(Both Lightroom and the old Aperture let you do that.)
- 5 = Great
- 4 = Good
- 3 = Okay
- 2 = Not good
- 1 = Useless
You should delete your 1’s and 2’s immediately. If you have some backbone, you should consider getting rid of the 3’s too.
(I usually can’t do that.)
Go through your 5’s again and eliminate the multiples.
What I mean by that is if you took a particular shot three or four times, there should be only one best version. Sometimes this can be hard to figure out, but you need to spend the time here to choose your champion.
Once you’ve selected the winner, change all the others to 4’s.
Edit, color balance and tweak all of your 5’s as needed.
This step is really a time suck. So the fewer fives you have at this point the better.
I bet you probably still have too many 5’s than you know what to do with.
Review all of your 5’s again and pick out the best of the best. You’re going to have to deal with the fact that certain strong shots just aren’t going to make it to the finish line.
(Lightroom lets you ‘flag’ your picks, which is essentially giving them a ‘6’ rating. Alternately, you can create a separate folder of the best of the best.)
So out of my 300 shots, I came away with about twenty 6’s.
How are you supposed to get that down further?
This is the stage where you’ve got figure out the ‘visual story’ you want to share. Do you want to forward on just the posed shots? The action shots? A combination?
I don’t think there’s only one answer here. You’ve just got to pick five to get to the essence of what happened. So just do it.
The good news is you’ve still got your twenty best pics. You can still use them in a photo album/book… or digital photo frame… or on your smartphone to swipe through.
You’re not done yet…
Remember all those 3’s and 4’s? Go through them again.
I’ve found that going through your losers one last time can occasionally unearth a winner.
Sometimes it’s just a matter of perspective what constitutes a great photo. An unconventional ‘miss’ may actually be something of great value if you look at it the right way. And honestly, when you’re zooming through hundreds of family photos to eliminate as many as you can, you can easily miss something that’s priceless, especially if it doesn’t fit your predetermined criteria of what you’re looking for.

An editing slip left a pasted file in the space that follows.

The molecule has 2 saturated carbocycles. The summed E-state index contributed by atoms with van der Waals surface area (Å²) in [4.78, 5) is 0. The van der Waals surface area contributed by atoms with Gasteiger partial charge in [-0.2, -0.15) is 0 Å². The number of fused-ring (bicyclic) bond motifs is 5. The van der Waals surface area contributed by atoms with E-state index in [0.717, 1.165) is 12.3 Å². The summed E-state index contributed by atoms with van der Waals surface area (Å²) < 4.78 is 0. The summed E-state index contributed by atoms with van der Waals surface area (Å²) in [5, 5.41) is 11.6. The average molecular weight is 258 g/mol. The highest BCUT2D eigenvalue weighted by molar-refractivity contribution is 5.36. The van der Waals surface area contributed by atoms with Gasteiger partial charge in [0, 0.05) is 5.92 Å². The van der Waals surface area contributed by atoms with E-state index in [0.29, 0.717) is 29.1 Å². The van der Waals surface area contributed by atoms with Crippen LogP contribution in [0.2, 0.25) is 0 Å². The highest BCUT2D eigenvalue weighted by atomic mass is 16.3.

If this final step unearths one or two more photos, add them to your 5’s or 6’s and thank the photo gods for your good fortune.
(It’s also a good reason not to get rid of your 3’s until you’ve gone through them this second time.)
When I was a Kid…
Of course, another way to get to your five photos is to only take five pictures.
That’s what my parents did at my birthday parties when I was growing up.
(All right… maybe six.)
And those few pictures from my own sixth birthday did a perfectly fine job capturing the moment.
(…It certainly took a lot less effort.)
The Need for Speed
I think another reality is any photo you share from your child’s sixth birthday party is a winning shot. As long as the picture is in focus, everyone is going to love it.
If you wait until his seventh birthday to figure out which is the best photo to share from his sixth birthday… it’s obviously too late.
(Delaying to find and share your 6’s clearly has its drawbacks.)
So move quickly. Be brutal. Find those best few birthday shots. Then enjoy them with others.
And don’t forget to eat some birthday cake…